Dear Minister Angelovska, Dear Mrs. Stevkova-Sterieva, Mr. Hadziev, dear bankers
Ladies and gentlemen,
It is my pleasure to address you at today's event marking the World Savings Day, which is also a good opportunity to recall the importance and the numerous benefits that savings brings to every economy.
This year's celebration comes at a time when the global economy is facing the challenge of continuing low interest rates amid a new wave of monetary easing by the Fed and the ECB as globally influential central banks. This has again fueled debates about the possible adverse effects of low and negative interest rates on European bank balances, the stability of pension funds and insurance companies and of course on the citizens’ savings in banks. Debates that have repeatedly relied on concerns that low or even negative interest rates in certain countries may reduce households' propensity to save in the form of deposits, or cause excessive risk-taking in pursuit of higher yields, which could adversely affect financial stability. So the question is how realistic are these fears? And if and to what extent can larger shifts in the banks' deposit base be expected as a result of low interest rates?
The euro area performance so far shows constant growth of household deposits, despite low interest rates in the aftermath of the global economic and financial crisis. This growth has accelerated in the last three to four years, and according to the latest data reached almost 6% annually. Within the EU, bank deposits (along with currency in circulation) account for about one third of total household financial assets and this share is relatively stable compared to the pre-crisis period. Does this mean low interest rate sensitivity to savings, or are there other factors that contributed to such movements. A 2015 analysis by the Deutsche Bundesbank shows that interest rate influenced but did not determined the households' savings decisions in the aftermath of the global crisis. Other factors, such as the level and dynamics of disposable income and wealth, demographic structure, and the households' propensity to take risks and hold liquid assets, largely determined the behavior of households to what extent and in what form to save. Add to this the fact that most European banks have so far not transferred the cost of negative interest rates on savers. Accordingly, the effects of low interest rates on European bank deposits have so far been assessed as moderate, with low likelihood of significant developments in the forthcoming period as well.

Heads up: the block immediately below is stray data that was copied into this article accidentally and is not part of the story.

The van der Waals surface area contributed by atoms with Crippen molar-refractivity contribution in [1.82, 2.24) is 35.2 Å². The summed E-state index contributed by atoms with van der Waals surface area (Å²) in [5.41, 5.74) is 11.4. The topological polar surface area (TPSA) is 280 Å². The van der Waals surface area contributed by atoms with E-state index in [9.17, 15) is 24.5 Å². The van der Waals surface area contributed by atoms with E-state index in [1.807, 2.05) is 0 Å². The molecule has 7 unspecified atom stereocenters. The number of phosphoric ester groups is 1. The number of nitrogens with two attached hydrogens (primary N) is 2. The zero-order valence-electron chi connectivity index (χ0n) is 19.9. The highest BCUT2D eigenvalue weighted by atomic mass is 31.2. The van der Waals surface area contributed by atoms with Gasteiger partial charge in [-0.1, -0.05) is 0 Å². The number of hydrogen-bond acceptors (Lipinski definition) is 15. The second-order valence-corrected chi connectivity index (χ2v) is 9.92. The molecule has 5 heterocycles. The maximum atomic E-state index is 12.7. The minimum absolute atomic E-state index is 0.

In the domestic economy, interest rates have been cut over a longer period influenced by the global trends of low interest rates and the relaxation of domestic monetary environment. The fall in loan price positively contributes to economic growth, facilitating access to household and corporate lending. But it also entails lower savings yields as deposits are a major source of financing the credit growth and their price is incorporated into the cost of loans. In terms of dynamics, the adjustment pace vary, with the decrease in deposit interest rates being significantly slower in the recent period. For the last three to four years, there has been a faster decline in the lending interest rates compared to deposit interest rates, which contributes to narrowing the interest rate spread.
Compared to the European market, savings yields in the domestic banking sector are still largely competitive and relatively higher compared to interest rates on savings deposits in other countries in the region. The National Bank has taken a number of measures and activities to encourage banks to offer higher yields on long-term deposits, given the importance of the longer-term savings for both the stability of financing the banks themselves and the economy, as a source of financing long-term investment projects. The traditional propensity of our households to save in banks has remained unchanged over the last decade, as evidenced by the steady growth of household deposits, which reached 9% annually in August. The structure of savings is also favorable. The trend of denarization continues, with about 60% of the total bank deposits now being denominated in domestic currency, which is a significant improvement compared to the period of the global crisis when denar savings accounted for about 40% of total savings.